Living in fear creates a state of alertness that shapes the way the brain develops and processes information about the environment. A child that is raised by emotionally unstable, anxious, extremely inconsistent or unpredictable parents, sees the world as a dangerous place filled with threats to his well-being. Guided by the thinking that “something bad is about to happen” and “I am weak/helpless”, as well as the anxiety that follows, his behaviour becomes dictated by fear. The trauma victim’s biased negative thinking and low self-confidence turns everything into a challenge. Making changes, creating new habits, taking risks, standing up for oneself and meeting new people, as other similar behaviours that require self-confidence, are a source of unease, and, in some cases, even panic. Because high anxiety crushes motivation, it gets in the way of personal, academic and professional achievement. It also affects sleep and physical health. Relationships suffer as a result. Anxiety, as a powerful mood killer, makes a person seem inaccessible, indifferent, distant and even difficult, which are traits not usually seen as attractive for those who feel whole and are emotionally intelligent.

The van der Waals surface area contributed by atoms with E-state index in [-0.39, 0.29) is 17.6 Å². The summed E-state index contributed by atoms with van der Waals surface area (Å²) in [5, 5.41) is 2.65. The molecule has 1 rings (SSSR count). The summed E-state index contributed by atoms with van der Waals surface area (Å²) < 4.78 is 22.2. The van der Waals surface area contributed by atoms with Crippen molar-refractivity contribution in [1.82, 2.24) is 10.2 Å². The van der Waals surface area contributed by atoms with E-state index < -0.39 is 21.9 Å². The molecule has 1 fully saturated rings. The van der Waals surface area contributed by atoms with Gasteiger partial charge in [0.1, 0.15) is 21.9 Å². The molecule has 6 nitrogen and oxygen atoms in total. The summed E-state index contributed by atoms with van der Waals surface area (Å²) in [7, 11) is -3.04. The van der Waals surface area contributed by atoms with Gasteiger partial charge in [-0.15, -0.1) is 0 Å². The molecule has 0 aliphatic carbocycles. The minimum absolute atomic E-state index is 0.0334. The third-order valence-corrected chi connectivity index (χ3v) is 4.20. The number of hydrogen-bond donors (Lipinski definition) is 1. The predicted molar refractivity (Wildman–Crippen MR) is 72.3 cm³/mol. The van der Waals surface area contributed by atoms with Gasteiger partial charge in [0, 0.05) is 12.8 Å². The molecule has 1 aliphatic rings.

As depressing as all of the above may seem, those trauma beliefs that may be causing you so much pain can be restructured. If you identify with the above, start actively challenging negative thinking that is stopping you from trusting yourself and others. Be objective when you catch yourself catastrophizing and stop taking everything personally. Bear in mind that our subjective reality is built from background knowledge, which is organised and categorised through core beliefs. That knowledge – highly subjective and loaded with emotional significance – does not equate, necessarily, to fact.

Were you raised by a narcissistic mother?

If you believe you were raised by narcissistic mother, the following questionnaire will help you gain insight into the issue.

To find out the probability of your mother being a narcissist, answer “yes” or “no” to the questions below. Once you have completed the questionnaire, count your “yes” answers and read the score interpretation comments at the bottom of the page.

1- Do you struggle to feel like an adult and a competent woman in your mother’s company?

were raised by a narcissistic mother
Find out if you were raised by a narcissistic mother

2- Do you feel under pressure to live up to your mother’s expectations and standards in order to be accepted and/or valued by her?

3- When in your mother’s company, do you often feel responsible for how she feels?